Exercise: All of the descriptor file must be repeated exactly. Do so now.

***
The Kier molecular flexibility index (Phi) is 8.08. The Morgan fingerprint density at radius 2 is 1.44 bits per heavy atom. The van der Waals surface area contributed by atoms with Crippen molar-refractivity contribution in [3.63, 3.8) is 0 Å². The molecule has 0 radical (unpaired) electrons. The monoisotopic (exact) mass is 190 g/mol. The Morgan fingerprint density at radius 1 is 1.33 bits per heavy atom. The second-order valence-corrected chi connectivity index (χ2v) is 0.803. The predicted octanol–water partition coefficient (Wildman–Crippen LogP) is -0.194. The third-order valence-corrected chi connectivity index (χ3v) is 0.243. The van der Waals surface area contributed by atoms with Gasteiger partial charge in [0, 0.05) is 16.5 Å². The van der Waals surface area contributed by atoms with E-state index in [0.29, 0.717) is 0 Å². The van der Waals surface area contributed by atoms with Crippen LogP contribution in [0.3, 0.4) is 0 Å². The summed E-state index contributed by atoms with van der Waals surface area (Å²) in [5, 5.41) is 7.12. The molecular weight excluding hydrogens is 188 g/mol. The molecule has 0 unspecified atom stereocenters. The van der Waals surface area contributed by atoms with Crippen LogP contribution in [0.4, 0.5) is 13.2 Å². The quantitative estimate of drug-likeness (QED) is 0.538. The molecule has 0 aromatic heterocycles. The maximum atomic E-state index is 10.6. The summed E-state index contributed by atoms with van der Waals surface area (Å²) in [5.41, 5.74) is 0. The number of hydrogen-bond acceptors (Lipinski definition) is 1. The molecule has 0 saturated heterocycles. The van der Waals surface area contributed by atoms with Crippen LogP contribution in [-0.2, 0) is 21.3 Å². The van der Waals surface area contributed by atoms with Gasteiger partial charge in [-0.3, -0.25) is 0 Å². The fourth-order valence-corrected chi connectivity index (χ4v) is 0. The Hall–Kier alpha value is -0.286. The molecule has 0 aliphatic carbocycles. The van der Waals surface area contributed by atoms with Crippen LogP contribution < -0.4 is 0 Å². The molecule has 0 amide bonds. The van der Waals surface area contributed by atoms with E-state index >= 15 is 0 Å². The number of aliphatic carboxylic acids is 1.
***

The Kier molecular flexibility index (Phi) is 8.08. The Morgan fingerprint density at radius 2 is 1.44 bits per heavy atom. The van der Waals surface area contributed by atoms with Crippen molar-refractivity contribution in [3.63, 3.8) is 0 Å². The molecule has 0 radical (unpaired) electrons. The monoisotopic (exact) mass is 190 g/mol. The Morgan fingerprint density at radius 1 is 1.33 bits per heavy atom. The second-order valence-corrected chi connectivity index (χ2v) is 0.803. The predicted octanol–water partition coefficient (Wildman–Crippen LogP) is -0.194. The third-order valence-corrected chi connectivity index (χ3v) is 0.243. The van der Waals surface area contributed by atoms with Gasteiger partial charge in [0, 0.05) is 16.5 Å². The van der Waals surface area contributed by atoms with E-state index in [0.29, 0.717) is 0 Å². The van der Waals surface area contributed by atoms with Crippen LogP contribution in [0.3, 0.4) is 0 Å². The summed E-state index contributed by atoms with van der Waals surface area (Å²) in [5, 5.41) is 7.12. The molecular weight excluding hydrogens is 188 g/mol. The molecule has 0 unspecified atom stereocenters. The van der Waals surface area contributed by atoms with Crippen LogP contribution in [0.4, 0.5) is 13.2 Å². The quantitative estimate of drug-likeness (QED) is 0.538. The molecule has 0 aromatic heterocycles. The maximum atomic E-state index is 10.6. The summed E-state index contributed by atoms with van der Waals surface area (Å²) in [5.41, 5.74) is 0. The number of hydrogen-bond acceptors (Lipinski definition) is 1. The molecule has 0 saturated heterocycles. The van der Waals surface area contributed by atoms with Crippen LogP contribution in [-0.2, 0) is 21.3 Å². The van der Waals surface area contributed by atoms with Gasteiger partial charge in [-0.3, -0.25) is 0 Å². The fourth-order valence-corrected chi connectivity index (χ4v) is 0. The Hall–Kier alpha value is -0.286. The molecule has 0 aliphatic carbocycles. The van der Waals surface area contributed by atoms with Crippen LogP contribution < -0.4 is 0 Å². The molecule has 0 amide bonds. The van der Waals surface area contributed by atoms with E-state index >= 15 is 0 Å². The number of aliphatic carboxylic acids is 1.